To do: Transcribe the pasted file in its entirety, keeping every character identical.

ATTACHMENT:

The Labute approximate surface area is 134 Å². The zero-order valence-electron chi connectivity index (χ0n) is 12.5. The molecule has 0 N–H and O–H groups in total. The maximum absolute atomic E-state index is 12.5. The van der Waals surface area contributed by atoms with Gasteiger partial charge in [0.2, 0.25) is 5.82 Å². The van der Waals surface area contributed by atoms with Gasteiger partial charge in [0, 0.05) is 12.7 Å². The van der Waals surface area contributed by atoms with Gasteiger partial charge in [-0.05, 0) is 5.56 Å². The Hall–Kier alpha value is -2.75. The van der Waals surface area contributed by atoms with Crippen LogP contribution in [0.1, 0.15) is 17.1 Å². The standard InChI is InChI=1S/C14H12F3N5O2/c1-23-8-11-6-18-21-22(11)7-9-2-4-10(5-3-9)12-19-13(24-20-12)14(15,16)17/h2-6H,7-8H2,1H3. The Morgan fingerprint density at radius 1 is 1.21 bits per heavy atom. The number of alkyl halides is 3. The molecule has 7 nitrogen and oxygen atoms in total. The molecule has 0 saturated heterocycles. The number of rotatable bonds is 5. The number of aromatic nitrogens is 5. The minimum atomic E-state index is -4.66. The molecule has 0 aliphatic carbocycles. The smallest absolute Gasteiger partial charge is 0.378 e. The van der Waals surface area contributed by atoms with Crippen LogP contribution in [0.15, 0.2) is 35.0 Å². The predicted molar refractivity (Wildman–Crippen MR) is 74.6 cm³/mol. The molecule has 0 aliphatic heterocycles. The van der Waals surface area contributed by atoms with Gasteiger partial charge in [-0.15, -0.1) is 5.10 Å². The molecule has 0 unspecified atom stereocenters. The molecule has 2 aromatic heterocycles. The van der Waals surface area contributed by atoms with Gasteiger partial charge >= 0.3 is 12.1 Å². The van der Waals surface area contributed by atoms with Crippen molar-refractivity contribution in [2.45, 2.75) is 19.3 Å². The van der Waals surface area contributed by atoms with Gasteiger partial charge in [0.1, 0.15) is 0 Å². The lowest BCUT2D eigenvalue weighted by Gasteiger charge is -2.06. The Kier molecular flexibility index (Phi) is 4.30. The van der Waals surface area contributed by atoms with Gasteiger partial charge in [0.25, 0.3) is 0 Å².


The Labute approximate surface area is 134 Å². The zero-order valence-electron chi connectivity index (χ0n) is 12.5. The molecule has 0 N–H and O–H groups in total. The maximum absolute atomic E-state index is 12.5. The van der Waals surface area contributed by atoms with Gasteiger partial charge in [0.2, 0.25) is 5.82 Å². The van der Waals surface area contributed by atoms with Gasteiger partial charge in [0, 0.05) is 12.7 Å². The van der Waals surface area contributed by atoms with Gasteiger partial charge in [-0.05, 0) is 5.56 Å². The Hall–Kier alpha value is -2.75. The van der Waals surface area contributed by atoms with Crippen LogP contribution in [0.1, 0.15) is 17.1 Å². The standard InChI is InChI=1S/C14H12F3N5O2/c1-23-8-11-6-18-21-22(11)7-9-2-4-10(5-3-9)12-19-13(24-20-12)14(15,16)17/h2-6H,7-8H2,1H3. The Morgan fingerprint density at radius 1 is 1.21 bits per heavy atom. The number of alkyl halides is 3. The molecule has 7 nitrogen and oxygen atoms in total. The molecule has 0 saturated heterocycles. The number of rotatable bonds is 5. The number of aromatic nitrogens is 5. The minimum atomic E-state index is -4.66. The molecule has 0 aliphatic carbocycles. The smallest absolute Gasteiger partial charge is 0.378 e. The van der Waals surface area contributed by atoms with Crippen LogP contribution in [0.15, 0.2) is 35.0 Å². The predicted molar refractivity (Wildman–Crippen MR) is 74.6 cm³/mol. The molecule has 0 aliphatic heterocycles. The van der Waals surface area contributed by atoms with Gasteiger partial charge in [-0.15, -0.1) is 5.10 Å². The molecule has 0 unspecified atom stereocenters. The molecule has 2 aromatic heterocycles. The van der Waals surface area contributed by atoms with Gasteiger partial charge >= 0.3 is 12.1 Å². The van der Waals surface area contributed by atoms with Crippen molar-refractivity contribution in [2.45, 2.75) is 19.3 Å². The van der Waals surface area contributed by atoms with Gasteiger partial charge in [0.1, 0.15) is 0 Å². The lowest BCUT2D eigenvalue weighted by Gasteiger charge is -2.06. The Kier molecular flexibility index (Phi) is 4.30. The van der Waals surface area contributed by atoms with Gasteiger partial charge in [0.25, 0.3) is 0 Å².